Samie: Does it make a difference in the quality of the final stream product?

Ryan: So, it does. There are really two key components to this. One is, obviously, the device.  Making sure it's up to date, making sure it's a higher quality camera, too; I mentioned iPhone 6, but that was a much lower megapixel camera, so you want to be cognizant of that.

A couple other things to think about, too, or one other thing to think about is the internet connection itself. Actually, that’s much more important than the camera because if you don't have a strong enough connection, then it's not going to have anywhere to stream. It's just going to buffer and skip and pixelate and things like that. So even if you have the best camera in the world, if you have a very poor internet connection, it's all not going to work very well. Internet is more important than the phone. 

Samie: What happens if you're in the mountains and you don't have Wi-Fi?  How does that affect your stream, can you even do it? 

Ryan: You can do it through cellular. Again, shameless plug, LoveStream works pretty well on cellular but we need a connection and if it's weak, you'd want to test multiple different service providers. If you are truly out in the middle of nowhere, for instance, we talked to a couple who was getting married in the Rocky Mountains, where there were zero cell towers. They were going deep into the national park. In those scenarios, you're probably just better off recording on your phone and then distributing it later. It's not the same because it's not live, but that's something to think about when you're picking where your ceremony is going to be.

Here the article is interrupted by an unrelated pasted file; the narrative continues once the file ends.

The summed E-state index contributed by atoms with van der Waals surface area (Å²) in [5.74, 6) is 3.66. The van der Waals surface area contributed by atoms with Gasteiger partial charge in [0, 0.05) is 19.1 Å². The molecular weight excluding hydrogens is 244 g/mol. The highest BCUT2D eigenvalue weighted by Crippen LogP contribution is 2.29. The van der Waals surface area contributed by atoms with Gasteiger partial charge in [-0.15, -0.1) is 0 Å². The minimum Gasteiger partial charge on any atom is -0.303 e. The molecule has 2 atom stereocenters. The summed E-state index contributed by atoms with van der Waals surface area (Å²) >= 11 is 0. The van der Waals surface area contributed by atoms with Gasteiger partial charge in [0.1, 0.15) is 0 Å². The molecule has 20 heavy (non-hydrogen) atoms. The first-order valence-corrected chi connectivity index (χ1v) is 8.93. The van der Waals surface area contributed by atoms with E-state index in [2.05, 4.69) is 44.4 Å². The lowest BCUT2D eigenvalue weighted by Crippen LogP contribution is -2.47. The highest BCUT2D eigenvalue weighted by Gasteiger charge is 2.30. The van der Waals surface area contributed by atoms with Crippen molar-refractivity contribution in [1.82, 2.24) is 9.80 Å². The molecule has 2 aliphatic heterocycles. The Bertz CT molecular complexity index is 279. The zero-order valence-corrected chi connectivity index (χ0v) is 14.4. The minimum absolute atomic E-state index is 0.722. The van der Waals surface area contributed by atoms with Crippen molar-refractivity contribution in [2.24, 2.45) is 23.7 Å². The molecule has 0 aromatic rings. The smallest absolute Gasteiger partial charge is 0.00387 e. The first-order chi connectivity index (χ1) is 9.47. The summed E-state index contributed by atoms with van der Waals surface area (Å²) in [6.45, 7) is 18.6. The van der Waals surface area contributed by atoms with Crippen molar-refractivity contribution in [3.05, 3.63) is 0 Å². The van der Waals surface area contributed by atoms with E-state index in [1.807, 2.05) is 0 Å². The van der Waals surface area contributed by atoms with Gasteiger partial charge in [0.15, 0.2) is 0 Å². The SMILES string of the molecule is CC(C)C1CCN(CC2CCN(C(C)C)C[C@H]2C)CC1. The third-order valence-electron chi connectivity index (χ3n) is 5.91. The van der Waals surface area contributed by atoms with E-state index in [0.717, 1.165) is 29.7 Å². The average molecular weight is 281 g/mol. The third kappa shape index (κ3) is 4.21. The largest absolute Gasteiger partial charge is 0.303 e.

Samie: How do you actually make this happen on the day of? 

Ryan: So, for the tech-challenged couples, I would say, first off, you shouldn't do this yourself. I would say find the person, if you have people on-site, try to find the person that is the most comfortable with phones. These things aren't terribly complicated but there are certain steps you have to follow. So, find that person that's not necessarily in the wedding party that's just comfortable with phones. 

Samie: So, if I'm planning a wedding for next year when hopefully everything will be back to normal, why would I still need a live stream?

Ryan: I kind of mentioned it earlier, too, but really, anyone that can't be there can still experience this with you. You may not need a full production, you may need something just a little bit smaller scale, like maybe there's just a single camera sort of thing. I think this is going to stay with us. People are going to be much more comfortable with this. People are still going to, even in a year, if we get the vaccine and all these different things start to play out right, some people are still going to be very uncomfortable traveling. There's going to be collateral damage for this for a long, long time. 


Want to plan a wedding? Book your wedding live stream with LoveStream today!


Photo credit: Meredith Jane Photography